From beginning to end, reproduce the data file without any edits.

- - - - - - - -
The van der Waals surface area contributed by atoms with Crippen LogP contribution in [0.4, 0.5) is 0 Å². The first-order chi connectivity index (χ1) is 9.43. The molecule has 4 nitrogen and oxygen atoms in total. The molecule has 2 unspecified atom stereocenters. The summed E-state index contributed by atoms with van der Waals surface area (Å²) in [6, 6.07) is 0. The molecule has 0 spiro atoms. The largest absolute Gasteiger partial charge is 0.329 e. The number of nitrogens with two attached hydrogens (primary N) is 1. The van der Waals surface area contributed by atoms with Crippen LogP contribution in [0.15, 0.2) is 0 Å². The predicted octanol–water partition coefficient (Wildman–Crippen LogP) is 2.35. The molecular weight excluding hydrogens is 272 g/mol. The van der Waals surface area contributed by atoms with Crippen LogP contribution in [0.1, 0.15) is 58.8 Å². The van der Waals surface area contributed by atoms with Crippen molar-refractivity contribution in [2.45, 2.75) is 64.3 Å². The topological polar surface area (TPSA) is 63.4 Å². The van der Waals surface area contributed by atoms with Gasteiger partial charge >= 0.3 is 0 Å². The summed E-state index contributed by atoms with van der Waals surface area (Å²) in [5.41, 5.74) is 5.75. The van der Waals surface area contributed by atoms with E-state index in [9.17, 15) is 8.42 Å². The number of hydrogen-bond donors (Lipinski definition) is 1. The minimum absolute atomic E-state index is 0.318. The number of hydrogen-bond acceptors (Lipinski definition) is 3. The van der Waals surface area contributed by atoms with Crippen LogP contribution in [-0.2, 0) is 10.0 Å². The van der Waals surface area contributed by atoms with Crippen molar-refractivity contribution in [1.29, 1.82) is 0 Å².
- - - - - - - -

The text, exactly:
The van der Waals surface area contributed by atoms with Crippen LogP contribution in [0.4, 0.5) is 0 Å². The first-order chi connectivity index (χ1) is 9.43. The molecule has 4 nitrogen and oxygen atoms in total. The molecule has 2 unspecified atom stereocenters. The summed E-state index contributed by atoms with van der Waals surface area (Å²) in [6, 6.07) is 0. The molecule has 0 spiro atoms. The largest absolute Gasteiger partial charge is 0.329 e. The number of nitrogens with two attached hydrogens (primary N) is 1. The van der Waals surface area contributed by atoms with Crippen LogP contribution in [0.15, 0.2) is 0 Å². The predicted octanol–water partition coefficient (Wildman–Crippen LogP) is 2.35. The molecular weight excluding hydrogens is 272 g/mol. The van der Waals surface area contributed by atoms with Crippen LogP contribution in [0.1, 0.15) is 58.8 Å². The van der Waals surface area contributed by atoms with Crippen molar-refractivity contribution in [2.45, 2.75) is 64.3 Å². The topological polar surface area (TPSA) is 63.4 Å². The van der Waals surface area contributed by atoms with Gasteiger partial charge >= 0.3 is 0 Å². The summed E-state index contributed by atoms with van der Waals surface area (Å²) in [5.41, 5.74) is 5.75. The van der Waals surface area contributed by atoms with E-state index in [9.17, 15) is 8.42 Å². The number of hydrogen-bond donors (Lipinski definition) is 1. The minimum absolute atomic E-state index is 0.318. The number of hydrogen-bond acceptors (Lipinski definition) is 3. The van der Waals surface area contributed by atoms with Crippen LogP contribution in [-0.2, 0) is 10.0 Å². The van der Waals surface area contributed by atoms with Crippen molar-refractivity contribution in [1.29, 1.82) is 0 Å².